Chapter 7: Development
In most good stories a character grows and changes throughout the narrative. Not only do they change personally, but they also learn new things, and in many role playing systems they are rewarded with equipment as well as advancement. Your character has not always been the way he is when you generate him, and he will not be exactly like that for the rest of his life. Changes in personality, philosophy and general outlook can be dealt with in the form of character traits, and how the player portrays his character. Meanwhile characters may also grow stronger or weaker, learn to do new things, and become more proficient in others. In all great epics the main character learns things that enable him to overcome obstacles, and so in most role playing games characters grow in power also. However Darkrealm places relatively little emphasis on Character Advancement as a game mechanic, using it more as an aspect of plot. Generally advancement of skills occurs when the character pursues training, or seeks to educate himself, rather than in peril. As a result advancement occupies a small role in the nitty-gritty of gameplay, but retains a crucial position within a game's plot.

Character Development occurs in two core character components, Character Traits and Skills. Traits are adjusted at the player's discretion, in reaction to plot development. Skills can be purchased during play by training, studying, or finding a suitable mentor, up to the character's Skill Point pool, and the Skill Point pool can be increased through the use of Hero Points. In addition, Hero Points can also be reserved for one-time bonuses to actions.

Awarding Hero Points

Hero points under the Darkrealm system are awarded, not for defeating an enemy or succeeding in a goal, but for accepting hardships and failing. Success is considered its own reward, but failure inspires characters to grow, and so players are able to leverage their failures by acquiring Hero Points. When taking a test with genuine consequences for failure, a character will be rewarded with Hero Points if he should fail in that test, according to the table below. This should encourage players to proactively and voluntarily identify sources of disadvantage or penalty that were not immediately imposed during the director's setting of the scene. There is no limit to the size of a character's pool of Hero Points. All characters begin a game with zero Hero Points.

test result hero points
Test fails by 11+ with voluntary penalties Award 3 Hero Points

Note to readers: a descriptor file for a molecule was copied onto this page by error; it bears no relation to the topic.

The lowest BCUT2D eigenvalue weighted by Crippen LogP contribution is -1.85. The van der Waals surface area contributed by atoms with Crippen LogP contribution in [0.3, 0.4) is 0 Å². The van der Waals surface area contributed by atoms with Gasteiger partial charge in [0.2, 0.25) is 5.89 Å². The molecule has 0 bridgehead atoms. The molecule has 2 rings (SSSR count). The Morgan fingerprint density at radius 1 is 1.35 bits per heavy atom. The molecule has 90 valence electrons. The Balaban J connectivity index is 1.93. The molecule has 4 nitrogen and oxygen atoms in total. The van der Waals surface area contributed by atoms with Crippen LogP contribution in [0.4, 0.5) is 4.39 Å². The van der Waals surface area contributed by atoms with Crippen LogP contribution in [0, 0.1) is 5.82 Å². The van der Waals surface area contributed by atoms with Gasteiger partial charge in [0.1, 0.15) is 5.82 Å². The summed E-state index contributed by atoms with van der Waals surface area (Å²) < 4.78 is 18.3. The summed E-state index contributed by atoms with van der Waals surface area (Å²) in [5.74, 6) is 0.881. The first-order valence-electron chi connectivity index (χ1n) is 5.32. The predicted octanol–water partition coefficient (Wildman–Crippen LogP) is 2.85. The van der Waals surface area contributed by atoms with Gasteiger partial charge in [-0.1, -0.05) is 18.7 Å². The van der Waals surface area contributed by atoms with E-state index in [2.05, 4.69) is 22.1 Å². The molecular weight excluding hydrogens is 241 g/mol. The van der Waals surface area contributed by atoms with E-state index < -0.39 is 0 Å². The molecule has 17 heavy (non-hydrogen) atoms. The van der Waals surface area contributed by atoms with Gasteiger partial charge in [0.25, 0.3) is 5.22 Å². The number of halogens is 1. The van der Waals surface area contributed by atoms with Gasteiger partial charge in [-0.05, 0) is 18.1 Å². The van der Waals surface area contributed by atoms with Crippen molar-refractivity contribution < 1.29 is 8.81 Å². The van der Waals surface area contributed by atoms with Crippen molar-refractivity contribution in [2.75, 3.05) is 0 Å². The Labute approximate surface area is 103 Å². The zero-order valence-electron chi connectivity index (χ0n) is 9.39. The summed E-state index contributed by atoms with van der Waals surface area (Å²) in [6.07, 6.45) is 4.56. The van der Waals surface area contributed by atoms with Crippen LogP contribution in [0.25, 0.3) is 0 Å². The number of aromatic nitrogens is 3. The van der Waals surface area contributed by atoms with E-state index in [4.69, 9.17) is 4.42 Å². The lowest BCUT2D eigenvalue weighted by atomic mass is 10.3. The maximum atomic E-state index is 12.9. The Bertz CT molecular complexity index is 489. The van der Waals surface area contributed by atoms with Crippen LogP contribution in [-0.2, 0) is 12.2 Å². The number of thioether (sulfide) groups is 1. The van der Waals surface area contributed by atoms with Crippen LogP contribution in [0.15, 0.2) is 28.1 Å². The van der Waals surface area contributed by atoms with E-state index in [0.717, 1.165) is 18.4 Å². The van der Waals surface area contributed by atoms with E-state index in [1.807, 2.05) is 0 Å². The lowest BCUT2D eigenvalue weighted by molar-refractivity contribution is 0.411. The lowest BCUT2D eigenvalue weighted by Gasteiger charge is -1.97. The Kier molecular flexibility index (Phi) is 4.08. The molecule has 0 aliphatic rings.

Test fails by 11+ without voluntary penalties Award 2 Hero Points
Test fails by 6-10 with voluntary penalties Award 2 Hero Points
Test fails by 6-10 without voluntary penalties Award 1 Hero Points
Test fails by 1-5 with voluntary penalties Award 1 Hero Points
Test fails by 1-5 without voluntary penalties Award 0 Hero Points
Test succeeds by 0 or ties with multiple voluntary penalties Award 1 Hero Point
Test succeeds by 0 or ties without voluntary penalties Award 0 Hero Point

Hero points can also be awarded at director discretion to players who do something inventive, who describe a damn compelling action, or who just do something cool that the director wants to encourage. Try to limit this to real wow moments, and not to simple plot milestones or victories.

Heroic Advantage

A Hero Point can spent to add one Hero Die to any test. This represents the character tapping his well of hidden fortitude and determination to make a truly heroic effort at success, marking the action as crucial. Hero Dice work in the same way as Advantage Dice, adding 1d6 to any test. This Hero Die is allowed in addition to the maximum three dice of Advantage a character can benefit from on any test. A character must announce whether or not he is using a Hero Point in this fashion before any dice are rolled, and once he announces this the Hero Point is expended and lost. Failure on any test that uses a Hero Die will never generate Hero Points.

Increasing the Skill Pool

Alternatively, a Hero Point can be spent to increase the pool of Skill Points to which the character has access by 1. A character can increase his pool at any time, but cannot immediately spend these added Skill Points simply because they are unlocked. Once the character spends his Hero Point it is expended and lost. Skill Points cannot be traded back for Hero Points. A character can never use Hero Points to increase his total Skill Points (spent and unspent) beyond his Maximum value (see chapter 4). Any Hero Points mistakenly expended that exceed the character's Maximum Skill Points will be returned as Hero Points.